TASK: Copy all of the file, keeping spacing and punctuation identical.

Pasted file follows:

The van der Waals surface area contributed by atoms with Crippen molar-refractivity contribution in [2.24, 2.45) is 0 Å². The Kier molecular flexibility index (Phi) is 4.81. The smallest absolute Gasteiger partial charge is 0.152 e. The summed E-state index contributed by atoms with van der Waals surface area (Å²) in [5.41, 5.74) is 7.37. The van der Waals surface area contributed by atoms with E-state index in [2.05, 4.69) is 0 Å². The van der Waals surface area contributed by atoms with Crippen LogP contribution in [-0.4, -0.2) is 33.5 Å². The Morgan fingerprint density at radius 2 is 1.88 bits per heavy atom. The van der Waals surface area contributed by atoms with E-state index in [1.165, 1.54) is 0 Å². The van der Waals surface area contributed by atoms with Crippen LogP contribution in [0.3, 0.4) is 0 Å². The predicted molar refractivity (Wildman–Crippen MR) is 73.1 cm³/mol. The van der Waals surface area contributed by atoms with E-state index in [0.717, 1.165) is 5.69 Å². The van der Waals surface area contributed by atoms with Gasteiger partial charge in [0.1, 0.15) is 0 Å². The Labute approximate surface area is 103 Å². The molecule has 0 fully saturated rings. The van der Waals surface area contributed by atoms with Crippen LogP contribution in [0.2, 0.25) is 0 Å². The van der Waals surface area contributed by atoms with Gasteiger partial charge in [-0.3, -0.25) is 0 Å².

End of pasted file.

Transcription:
The van der Waals surface area contributed by atoms with Crippen molar-refractivity contribution in [2.24, 2.45) is 0 Å². The Kier molecular flexibility index (Phi) is 4.81. The smallest absolute Gasteiger partial charge is 0.152 e. The summed E-state index contributed by atoms with van der Waals surface area (Å²) in [5.41, 5.74) is 7.37. The van der Waals surface area contributed by atoms with E-state index in [2.05, 4.69) is 0 Å². The van der Waals surface area contributed by atoms with Crippen LogP contribution in [-0.4, -0.2) is 33.5 Å². The Morgan fingerprint density at radius 2 is 1.88 bits per heavy atom. The van der Waals surface area contributed by atoms with E-state index in [1.165, 1.54) is 0 Å². The van der Waals surface area contributed by atoms with Crippen LogP contribution in [0.3, 0.4) is 0 Å². The predicted molar refractivity (Wildman–Crippen MR) is 73.1 cm³/mol. The van der Waals surface area contributed by atoms with E-state index in [0.717, 1.165) is 5.69 Å². The van der Waals surface area contributed by atoms with Gasteiger partial charge in [0.1, 0.15) is 0 Å². The Labute approximate surface area is 103 Å². The molecule has 0 fully saturated rings. The van der Waals surface area contributed by atoms with Crippen LogP contribution in [0.2, 0.25) is 0 Å². The van der Waals surface area contributed by atoms with Gasteiger partial charge in [-0.3, -0.25) is 0 Å².